Car accidents on the rise in Surrey

According to the latest data from ICBC, there were more than 16,000 car crashes in 2015

If you’ve lived in Surrey long enough, chances are you’ve witnessed a car collision.

With an average of 200 car accidents per day in Surrey alone, you might be an anomaly if you haven’t driven by a car wreck, or at least a fender bender.

According to data from ICBC’s Crash Map, car accidents have increased between 2011-2015, aside from a slight decrease in 2013.

Here are the total number of car accidents based on ICBC’s data.

2011: 14,050

2012: 14,571

2013: 14,206

2014: 14,898

2015: 16,886

Population growth could factor into the increase in accidents, but ICBC is spending this week trying to hammer another point home.

ICBC is promoting Teen Driver Safety Week with an emphasis on decreasing distracted driving.

ICBC has been doing their best to inform the public of the dangers associated with distracted driving. According to data on their website, 78 people die in B.C. every year in crashes where distracted driving is a contributing factor.

Joanna Linsangan of ICBC says that one in six drivers between the ages of 16-21 could get in a crash, which is part of the reason why their spreading awareness about distracted driving during Teen Driver Safety Week.

“We need to put a spotlight on this issue because young drivers represent a high number of crashes,” Linsangan said. “Distracted driving is a leading cause of many of these crashes.”

As of 2015, there were 230,000 active licenses for 16-21-year-olds. 35,000 people in that age range were involved in a car accident as either a driver, passenger, cyclist.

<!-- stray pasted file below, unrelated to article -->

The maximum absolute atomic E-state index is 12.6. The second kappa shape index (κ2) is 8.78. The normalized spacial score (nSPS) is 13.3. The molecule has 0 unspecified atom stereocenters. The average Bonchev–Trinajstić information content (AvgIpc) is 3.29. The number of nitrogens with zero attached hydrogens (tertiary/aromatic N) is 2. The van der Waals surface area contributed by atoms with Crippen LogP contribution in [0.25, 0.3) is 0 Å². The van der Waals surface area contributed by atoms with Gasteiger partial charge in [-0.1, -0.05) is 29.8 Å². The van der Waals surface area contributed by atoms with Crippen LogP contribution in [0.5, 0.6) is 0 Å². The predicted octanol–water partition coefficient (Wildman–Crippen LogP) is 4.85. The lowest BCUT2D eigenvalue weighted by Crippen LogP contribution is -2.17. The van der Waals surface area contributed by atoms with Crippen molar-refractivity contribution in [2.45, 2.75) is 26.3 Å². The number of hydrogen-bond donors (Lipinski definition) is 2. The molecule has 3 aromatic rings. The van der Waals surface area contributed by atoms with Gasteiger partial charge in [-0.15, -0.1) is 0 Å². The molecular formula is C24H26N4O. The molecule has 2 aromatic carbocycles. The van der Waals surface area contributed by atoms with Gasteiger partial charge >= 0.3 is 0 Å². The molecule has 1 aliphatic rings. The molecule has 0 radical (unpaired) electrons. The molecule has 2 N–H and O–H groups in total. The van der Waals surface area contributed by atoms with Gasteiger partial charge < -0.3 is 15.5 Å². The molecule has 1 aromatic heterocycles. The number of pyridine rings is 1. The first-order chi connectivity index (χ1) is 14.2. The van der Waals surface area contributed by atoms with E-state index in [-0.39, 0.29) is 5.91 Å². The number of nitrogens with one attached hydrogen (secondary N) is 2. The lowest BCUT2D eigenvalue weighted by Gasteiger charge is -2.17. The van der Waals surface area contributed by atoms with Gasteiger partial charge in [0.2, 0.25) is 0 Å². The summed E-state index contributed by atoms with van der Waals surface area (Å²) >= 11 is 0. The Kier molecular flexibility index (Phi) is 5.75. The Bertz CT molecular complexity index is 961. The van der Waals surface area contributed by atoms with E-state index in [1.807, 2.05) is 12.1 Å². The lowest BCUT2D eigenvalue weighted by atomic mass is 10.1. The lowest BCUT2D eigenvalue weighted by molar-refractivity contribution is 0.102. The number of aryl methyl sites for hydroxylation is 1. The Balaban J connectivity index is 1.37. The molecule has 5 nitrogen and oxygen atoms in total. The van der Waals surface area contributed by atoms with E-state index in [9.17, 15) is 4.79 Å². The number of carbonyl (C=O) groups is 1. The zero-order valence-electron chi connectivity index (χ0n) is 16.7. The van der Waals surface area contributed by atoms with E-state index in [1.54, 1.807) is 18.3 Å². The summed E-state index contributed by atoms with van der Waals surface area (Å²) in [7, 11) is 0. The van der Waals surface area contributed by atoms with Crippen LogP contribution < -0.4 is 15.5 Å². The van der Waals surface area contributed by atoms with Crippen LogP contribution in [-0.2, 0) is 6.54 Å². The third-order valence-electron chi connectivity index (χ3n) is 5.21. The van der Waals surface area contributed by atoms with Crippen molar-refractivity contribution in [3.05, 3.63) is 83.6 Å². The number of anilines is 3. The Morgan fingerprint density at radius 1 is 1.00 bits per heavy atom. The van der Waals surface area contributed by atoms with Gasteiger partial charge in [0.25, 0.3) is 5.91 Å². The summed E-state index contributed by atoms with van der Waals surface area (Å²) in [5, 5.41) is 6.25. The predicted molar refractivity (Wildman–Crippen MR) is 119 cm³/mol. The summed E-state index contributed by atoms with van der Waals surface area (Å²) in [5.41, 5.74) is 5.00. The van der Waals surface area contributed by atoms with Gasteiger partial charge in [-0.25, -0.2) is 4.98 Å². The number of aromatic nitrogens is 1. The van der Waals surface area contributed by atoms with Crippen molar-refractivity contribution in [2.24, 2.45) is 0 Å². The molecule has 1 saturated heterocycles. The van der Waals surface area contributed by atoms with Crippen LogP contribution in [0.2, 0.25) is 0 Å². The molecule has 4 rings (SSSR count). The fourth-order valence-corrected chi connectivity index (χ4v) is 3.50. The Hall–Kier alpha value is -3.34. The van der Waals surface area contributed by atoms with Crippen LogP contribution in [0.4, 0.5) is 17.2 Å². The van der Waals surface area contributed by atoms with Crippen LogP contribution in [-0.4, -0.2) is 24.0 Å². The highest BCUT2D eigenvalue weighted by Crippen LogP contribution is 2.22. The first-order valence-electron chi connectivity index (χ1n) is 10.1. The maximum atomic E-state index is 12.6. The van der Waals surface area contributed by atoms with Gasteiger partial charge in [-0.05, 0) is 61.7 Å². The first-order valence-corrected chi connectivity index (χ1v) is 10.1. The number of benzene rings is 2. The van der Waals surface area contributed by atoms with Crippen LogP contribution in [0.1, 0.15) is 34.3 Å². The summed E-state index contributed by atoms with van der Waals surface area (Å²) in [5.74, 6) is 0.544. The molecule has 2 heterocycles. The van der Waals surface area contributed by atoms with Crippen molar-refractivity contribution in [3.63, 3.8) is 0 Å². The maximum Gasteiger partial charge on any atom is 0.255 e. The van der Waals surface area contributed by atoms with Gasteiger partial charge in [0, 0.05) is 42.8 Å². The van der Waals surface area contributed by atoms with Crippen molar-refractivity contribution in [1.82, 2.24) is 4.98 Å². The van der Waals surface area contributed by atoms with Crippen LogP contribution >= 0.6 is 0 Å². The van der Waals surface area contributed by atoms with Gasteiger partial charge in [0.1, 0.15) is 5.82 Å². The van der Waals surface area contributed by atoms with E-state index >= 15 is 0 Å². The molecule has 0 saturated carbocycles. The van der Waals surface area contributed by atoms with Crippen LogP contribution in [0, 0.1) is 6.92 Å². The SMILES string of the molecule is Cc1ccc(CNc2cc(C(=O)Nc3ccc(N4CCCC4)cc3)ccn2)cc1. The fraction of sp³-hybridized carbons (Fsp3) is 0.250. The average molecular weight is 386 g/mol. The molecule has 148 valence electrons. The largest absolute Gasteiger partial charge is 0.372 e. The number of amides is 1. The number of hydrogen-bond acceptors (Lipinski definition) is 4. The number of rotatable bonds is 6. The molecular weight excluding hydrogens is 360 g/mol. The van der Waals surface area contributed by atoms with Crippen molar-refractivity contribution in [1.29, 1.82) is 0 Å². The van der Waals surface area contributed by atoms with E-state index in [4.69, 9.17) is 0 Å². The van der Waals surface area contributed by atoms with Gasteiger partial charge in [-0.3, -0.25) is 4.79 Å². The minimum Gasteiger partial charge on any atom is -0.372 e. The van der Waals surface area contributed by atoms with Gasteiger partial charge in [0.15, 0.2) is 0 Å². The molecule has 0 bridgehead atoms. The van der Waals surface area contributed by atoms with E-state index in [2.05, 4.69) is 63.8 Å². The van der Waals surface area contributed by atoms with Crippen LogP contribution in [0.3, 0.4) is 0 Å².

25% of those who were in a crash suffered injuries.

“We’ve seen a shift in what the primary reasons for crashes are,” said Linsangan. “People are having difficulty shutting off when their hands are behind the wheel, despite the consequences.

For drivers that have an ‘L’ or an ‘N,’ there is a zero-tolerance policy for using electronic devices behind the wheel, even if they are hands-free.

Linsangan wanted to clarify that distracted driving doesn’t just include electronic devices.

“There’s a lot of misconception about what distracted driving is,” she said. “The majority of the time it’s people looking at their mobile devices, but it’s really anything that could take your focus away from the road. That includes eating, intense conversation, or your infotainment system.”

To help teenagers learn good driving habits, Linsangan said it starts with the parents.

“I know it can be challenging raising a teenager, but kids pick up their parents habits. One thing parents should do is have both you and your teen lock their phone in the glovebox before starting the car.”

“Everyone has the responsibility and ability to get involved.”



trevor.beggs@surreynowleader.com

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